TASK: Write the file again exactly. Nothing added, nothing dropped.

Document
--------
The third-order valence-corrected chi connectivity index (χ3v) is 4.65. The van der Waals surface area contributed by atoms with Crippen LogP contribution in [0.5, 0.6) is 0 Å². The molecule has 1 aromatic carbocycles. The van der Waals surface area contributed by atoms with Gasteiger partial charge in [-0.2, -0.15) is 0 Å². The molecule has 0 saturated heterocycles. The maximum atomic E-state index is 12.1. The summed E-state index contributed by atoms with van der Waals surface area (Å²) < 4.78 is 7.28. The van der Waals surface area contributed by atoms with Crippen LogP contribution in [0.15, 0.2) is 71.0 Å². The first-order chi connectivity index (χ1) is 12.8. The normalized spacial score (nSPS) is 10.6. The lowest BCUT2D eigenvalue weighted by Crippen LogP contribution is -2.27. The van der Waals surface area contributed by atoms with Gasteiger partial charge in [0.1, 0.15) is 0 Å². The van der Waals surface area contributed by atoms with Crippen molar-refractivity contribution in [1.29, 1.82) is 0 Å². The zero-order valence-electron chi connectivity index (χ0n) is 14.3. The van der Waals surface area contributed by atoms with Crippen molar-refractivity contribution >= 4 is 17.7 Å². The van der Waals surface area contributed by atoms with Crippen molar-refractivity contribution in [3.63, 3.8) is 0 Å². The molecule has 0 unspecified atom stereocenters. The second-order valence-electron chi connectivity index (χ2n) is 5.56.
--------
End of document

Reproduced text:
The third-order valence-corrected chi connectivity index (χ3v) is 4.65. The van der Waals surface area contributed by atoms with Crippen LogP contribution in [0.5, 0.6) is 0 Å². The molecule has 1 aromatic carbocycles. The van der Waals surface area contributed by atoms with Gasteiger partial charge in [-0.2, -0.15) is 0 Å². The molecule has 0 saturated heterocycles. The maximum atomic E-state index is 12.1. The summed E-state index contributed by atoms with van der Waals surface area (Å²) < 4.78 is 7.28. The van der Waals surface area contributed by atoms with Crippen LogP contribution in [0.15, 0.2) is 71.0 Å². The first-order chi connectivity index (χ1) is 12.8. The normalized spacial score (nSPS) is 10.6. The lowest BCUT2D eigenvalue weighted by Crippen LogP contribution is -2.27. The van der Waals surface area contributed by atoms with Gasteiger partial charge in [0.1, 0.15) is 0 Å². The van der Waals surface area contributed by atoms with Crippen molar-refractivity contribution in [1.29, 1.82) is 0 Å². The zero-order valence-electron chi connectivity index (χ0n) is 14.3. The van der Waals surface area contributed by atoms with Crippen molar-refractivity contribution >= 4 is 17.7 Å². The van der Waals surface area contributed by atoms with Crippen molar-refractivity contribution in [3.63, 3.8) is 0 Å². The molecule has 0 unspecified atom stereocenters. The second-order valence-electron chi connectivity index (χ2n) is 5.56.